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Bipartisan legislators introduce two-part $908B stimulus package

Bipartisan legislators introduce two-part $908B stimulus package
A group of 12 bipartisan senators introduced a stimulus bill totaling $908 billion that separates contentious provisions such as state and local funding and liability protections for employers from broader funding. File Photo by Kevin Dietsch/UPI | License Photo

Dec. 14 (UPI) -- A bipartisan group of lawmakers on Monday introduced a two-part COVID-19 stimulus bill totaling $908 billion as they seek to end months of deadlock in Congress over the measure.

The group of about 12 senators from both parties introduced the measure including a $748 billion package focused on funding for education, vaccines and transportation, alongside a $160 billion add-on including the most contentious provisions such as state and local funding and a short-term liability shield for employers.

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After introducing the bill Monday, Sen. Lisa Murkowski, R-Alaska, said it would be up to Senate Republican leader Mitch McConnell, R-Ky., and House Speaker Nancy Pelosi, D-Calif., to determine what portions of the bill can successfully pass through both chambers of Congress.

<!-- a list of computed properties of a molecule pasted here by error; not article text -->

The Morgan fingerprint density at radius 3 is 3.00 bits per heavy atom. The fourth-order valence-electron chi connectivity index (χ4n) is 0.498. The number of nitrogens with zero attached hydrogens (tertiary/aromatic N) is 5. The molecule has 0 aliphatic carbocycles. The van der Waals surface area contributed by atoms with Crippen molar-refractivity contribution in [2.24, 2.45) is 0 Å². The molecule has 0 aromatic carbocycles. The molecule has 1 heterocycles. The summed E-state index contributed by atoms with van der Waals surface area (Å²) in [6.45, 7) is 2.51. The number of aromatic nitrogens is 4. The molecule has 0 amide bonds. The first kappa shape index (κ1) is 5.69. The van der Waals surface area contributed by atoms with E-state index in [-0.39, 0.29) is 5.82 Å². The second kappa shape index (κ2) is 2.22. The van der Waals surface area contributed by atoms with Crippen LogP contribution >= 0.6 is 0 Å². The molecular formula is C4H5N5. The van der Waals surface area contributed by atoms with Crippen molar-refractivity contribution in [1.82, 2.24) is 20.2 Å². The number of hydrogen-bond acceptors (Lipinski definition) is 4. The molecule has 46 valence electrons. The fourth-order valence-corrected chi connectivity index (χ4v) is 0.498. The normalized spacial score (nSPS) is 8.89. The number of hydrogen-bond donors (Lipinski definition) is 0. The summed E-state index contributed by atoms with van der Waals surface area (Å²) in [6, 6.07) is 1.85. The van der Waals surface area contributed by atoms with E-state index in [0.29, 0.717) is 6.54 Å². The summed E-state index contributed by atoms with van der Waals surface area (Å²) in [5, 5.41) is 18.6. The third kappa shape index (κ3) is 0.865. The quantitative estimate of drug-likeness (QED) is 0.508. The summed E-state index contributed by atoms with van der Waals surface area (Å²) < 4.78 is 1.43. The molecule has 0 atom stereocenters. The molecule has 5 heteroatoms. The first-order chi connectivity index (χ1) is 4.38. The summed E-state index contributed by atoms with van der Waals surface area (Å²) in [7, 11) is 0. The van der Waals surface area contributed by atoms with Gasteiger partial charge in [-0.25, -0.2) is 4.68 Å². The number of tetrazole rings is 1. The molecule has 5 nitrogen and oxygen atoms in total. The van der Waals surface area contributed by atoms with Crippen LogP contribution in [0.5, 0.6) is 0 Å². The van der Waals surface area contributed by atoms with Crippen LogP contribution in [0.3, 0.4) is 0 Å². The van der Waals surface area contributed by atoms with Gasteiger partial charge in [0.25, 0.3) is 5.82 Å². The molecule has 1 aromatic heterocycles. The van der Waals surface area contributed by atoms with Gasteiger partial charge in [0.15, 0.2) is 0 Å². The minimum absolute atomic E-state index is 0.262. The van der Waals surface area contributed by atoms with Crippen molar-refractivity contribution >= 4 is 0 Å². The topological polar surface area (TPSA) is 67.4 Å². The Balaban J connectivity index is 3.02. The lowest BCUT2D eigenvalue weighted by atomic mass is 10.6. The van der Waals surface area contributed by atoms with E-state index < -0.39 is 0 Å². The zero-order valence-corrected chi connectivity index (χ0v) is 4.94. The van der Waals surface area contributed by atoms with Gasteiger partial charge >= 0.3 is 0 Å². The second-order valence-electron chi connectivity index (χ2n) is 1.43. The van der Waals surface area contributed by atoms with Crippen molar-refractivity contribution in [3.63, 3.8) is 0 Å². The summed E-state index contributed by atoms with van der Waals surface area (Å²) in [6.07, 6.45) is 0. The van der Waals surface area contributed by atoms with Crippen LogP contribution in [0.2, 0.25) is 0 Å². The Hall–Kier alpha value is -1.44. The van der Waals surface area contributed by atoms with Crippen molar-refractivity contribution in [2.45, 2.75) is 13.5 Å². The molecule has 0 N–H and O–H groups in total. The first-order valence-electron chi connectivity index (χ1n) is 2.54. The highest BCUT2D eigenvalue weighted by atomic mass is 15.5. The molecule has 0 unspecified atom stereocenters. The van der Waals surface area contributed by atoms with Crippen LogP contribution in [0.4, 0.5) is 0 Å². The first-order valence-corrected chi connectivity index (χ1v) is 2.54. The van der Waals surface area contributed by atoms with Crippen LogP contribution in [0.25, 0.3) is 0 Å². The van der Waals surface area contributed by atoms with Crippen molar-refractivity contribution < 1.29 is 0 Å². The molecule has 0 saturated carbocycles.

"What we've been able to do is give to leadership, as they're moving through in these final days, a ready-made, negotiated product," said Murkowski. "You've got your gift, take it."

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Pelosi and Senate Democratic leader Chuck Schumer backed the bipartisan plan earlier this month, but Democrats have largely pushed for the inclusion of state and local funding while opposing liability protections.

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McConnell on the other hand had called for Congress to ditch both provisions in favor of passing a bill quickly before lawmakers wrap up their legislative session Friday.

"The best way to do that at this late date is to negotiate a four-corners agreement," Sen. John Cornyn, R-Texas, said. "My understanding is they are looking at what the bipartisan group has come up with and a lot of it is good stuff, for potential inclusion in the year-end spending bill."

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Sen. Bernie Sanders, I-Vt., warned that he would oppose any agreement that did not include direct payments to Americans of $1,200 for each adult and $500 per child.

"If the United States government wants the American people to have faith in their government in this time of emergency, it has got to respond," said Sanders.

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